What's the difference between male and female emigrants?
Irish men more likely to leave for work, women more likely than men to move for love
Just over half of all male respondents left alone, compared to two in five women. Photograph: iStock/Getty Images
Work is the main motivating factor behind men emigrating or thinking about returning to Ireland, whereas women’s motivations are more socially driven, according to the results of an Ipsos MRBI poll of recent emigrants for The Irish Times.The Generation Emigration Survey interviewed Irish nationals who had emigrated since 2008.
To find work or a better job is the main reason for emigrating for 52 per cent of men, compared with 39 per cent of women. Women are more likely than men to move to be with a spouse or partner. Slightly more men report feeling forced to emigrate, while slightly more women say they had chosen to emigrate.
Just over half of all male respondents left alone, compared with two in five women. Slightly more women left with a partner or spouse, and women are more likely to have left with friends or old work colleagues than men.
Three quarters of women respondents were working before they emigrated, compared with 70 per cent of men, and slightly higher numbers of men than women were unemployed before leaving. Of those who were unemployed, 75 per cent of men say they would have stayed if there was permanent employment here, compared with only 44 per cent of women, who would have left anyway.
Almost all respondents have found employment abroad, but men have found themselves in better jobs than those they were working in Ireland. Men are also more likely to have been promoted than women.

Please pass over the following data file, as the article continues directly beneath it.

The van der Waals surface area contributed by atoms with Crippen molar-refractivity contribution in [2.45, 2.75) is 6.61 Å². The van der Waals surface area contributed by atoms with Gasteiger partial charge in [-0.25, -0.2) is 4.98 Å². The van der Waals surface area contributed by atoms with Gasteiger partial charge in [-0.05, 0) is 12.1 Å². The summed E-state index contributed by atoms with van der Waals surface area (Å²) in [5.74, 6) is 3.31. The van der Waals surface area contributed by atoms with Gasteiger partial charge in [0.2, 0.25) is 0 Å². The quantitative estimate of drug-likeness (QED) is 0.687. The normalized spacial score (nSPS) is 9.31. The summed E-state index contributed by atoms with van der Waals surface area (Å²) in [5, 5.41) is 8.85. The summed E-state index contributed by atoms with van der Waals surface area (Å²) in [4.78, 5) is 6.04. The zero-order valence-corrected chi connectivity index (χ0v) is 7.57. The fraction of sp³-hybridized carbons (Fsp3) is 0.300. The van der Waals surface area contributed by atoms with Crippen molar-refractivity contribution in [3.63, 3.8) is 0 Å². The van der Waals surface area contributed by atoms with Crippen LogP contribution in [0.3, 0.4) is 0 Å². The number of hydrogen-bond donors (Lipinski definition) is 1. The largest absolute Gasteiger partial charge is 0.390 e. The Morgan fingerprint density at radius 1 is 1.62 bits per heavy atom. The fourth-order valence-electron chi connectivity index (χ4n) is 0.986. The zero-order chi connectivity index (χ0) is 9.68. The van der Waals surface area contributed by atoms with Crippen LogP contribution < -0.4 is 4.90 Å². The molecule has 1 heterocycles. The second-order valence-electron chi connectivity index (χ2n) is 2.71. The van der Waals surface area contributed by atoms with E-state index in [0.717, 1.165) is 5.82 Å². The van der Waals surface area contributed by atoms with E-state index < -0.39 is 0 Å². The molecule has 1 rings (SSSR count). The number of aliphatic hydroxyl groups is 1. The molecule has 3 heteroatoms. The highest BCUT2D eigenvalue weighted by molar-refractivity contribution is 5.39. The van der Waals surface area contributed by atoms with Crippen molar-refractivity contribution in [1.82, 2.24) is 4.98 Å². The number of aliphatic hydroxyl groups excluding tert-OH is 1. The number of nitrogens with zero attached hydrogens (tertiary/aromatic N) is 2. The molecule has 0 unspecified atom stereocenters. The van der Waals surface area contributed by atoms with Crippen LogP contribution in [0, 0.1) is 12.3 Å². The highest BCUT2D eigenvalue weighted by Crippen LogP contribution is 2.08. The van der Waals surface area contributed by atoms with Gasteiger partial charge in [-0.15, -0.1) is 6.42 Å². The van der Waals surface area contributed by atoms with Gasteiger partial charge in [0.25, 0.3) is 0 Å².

This is despite the fact that more highly educated women are emigrating, with 72 per cent of women who left having achieved a degree, masters or PhD, compared with only 59 per cent of male respondents.
While the majority of both genders see themselves returning at some point in the future, more women see themselves moving home in the next three years, while more men do not see themselves returning at all.
Of those who do plan on returning, 46 per cent of women see themselves returning in one to three years, while the same percentage of men see themselves returning in four to ten years.
Women who want to return are more likely to come home because of family issues or to start a family of their own, while men are more likely to return because of better job availability or an improvement in the economy.
Women also are more likely than men to visit home a few times a year.
This article forms part of the coverage of the Generation Emigration Survey 2016, a major poll conducted by Ipsos MRBI on behalf of The Irish Times between May 20th and June 2nd.